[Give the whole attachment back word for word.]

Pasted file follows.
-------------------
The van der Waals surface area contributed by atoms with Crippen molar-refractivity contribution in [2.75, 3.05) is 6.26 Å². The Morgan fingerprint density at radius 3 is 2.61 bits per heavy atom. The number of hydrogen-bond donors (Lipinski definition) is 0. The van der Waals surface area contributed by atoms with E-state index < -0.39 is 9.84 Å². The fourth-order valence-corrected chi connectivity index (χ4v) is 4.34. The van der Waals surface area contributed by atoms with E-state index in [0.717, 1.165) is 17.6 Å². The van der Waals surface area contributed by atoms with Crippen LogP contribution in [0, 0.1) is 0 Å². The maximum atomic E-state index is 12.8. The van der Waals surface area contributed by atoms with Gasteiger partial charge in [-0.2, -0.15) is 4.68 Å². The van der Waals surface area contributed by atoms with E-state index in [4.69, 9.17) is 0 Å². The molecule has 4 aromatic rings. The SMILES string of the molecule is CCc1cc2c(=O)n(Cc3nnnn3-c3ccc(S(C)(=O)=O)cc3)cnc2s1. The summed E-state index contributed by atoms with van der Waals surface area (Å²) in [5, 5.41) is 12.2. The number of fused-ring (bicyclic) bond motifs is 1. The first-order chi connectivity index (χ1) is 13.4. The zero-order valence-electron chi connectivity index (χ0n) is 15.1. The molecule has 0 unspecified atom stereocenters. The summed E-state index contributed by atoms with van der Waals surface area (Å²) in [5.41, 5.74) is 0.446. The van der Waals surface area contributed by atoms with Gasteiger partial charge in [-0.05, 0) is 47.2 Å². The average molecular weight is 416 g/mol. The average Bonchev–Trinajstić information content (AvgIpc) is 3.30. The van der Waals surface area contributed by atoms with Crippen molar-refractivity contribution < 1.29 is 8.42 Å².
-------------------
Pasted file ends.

The van der Waals surface area contributed by atoms with Crippen molar-refractivity contribution in [2.75, 3.05) is 6.26 Å². The Morgan fingerprint density at radius 3 is 2.61 bits per heavy atom. The number of hydrogen-bond donors (Lipinski definition) is 0. The van der Waals surface area contributed by atoms with E-state index < -0.39 is 9.84 Å². The fourth-order valence-corrected chi connectivity index (χ4v) is 4.34. The van der Waals surface area contributed by atoms with E-state index in [0.717, 1.165) is 17.6 Å². The van der Waals surface area contributed by atoms with Crippen LogP contribution in [0, 0.1) is 0 Å². The maximum atomic E-state index is 12.8. The van der Waals surface area contributed by atoms with Gasteiger partial charge in [-0.2, -0.15) is 4.68 Å². The van der Waals surface area contributed by atoms with E-state index in [4.69, 9.17) is 0 Å². The molecule has 4 aromatic rings. The SMILES string of the molecule is CCc1cc2c(=O)n(Cc3nnnn3-c3ccc(S(C)(=O)=O)cc3)cnc2s1. The summed E-state index contributed by atoms with van der Waals surface area (Å²) in [5, 5.41) is 12.2. The number of fused-ring (bicyclic) bond motifs is 1. The first-order chi connectivity index (χ1) is 13.4. The zero-order valence-electron chi connectivity index (χ0n) is 15.1. The molecule has 0 unspecified atom stereocenters. The summed E-state index contributed by atoms with van der Waals surface area (Å²) in [5.41, 5.74) is 0.446. The van der Waals surface area contributed by atoms with Gasteiger partial charge in [-0.05, 0) is 47.2 Å². The average molecular weight is 416 g/mol. The average Bonchev–Trinajstić information content (AvgIpc) is 3.30. The van der Waals surface area contributed by atoms with Crippen molar-refractivity contribution < 1.29 is 8.42 Å².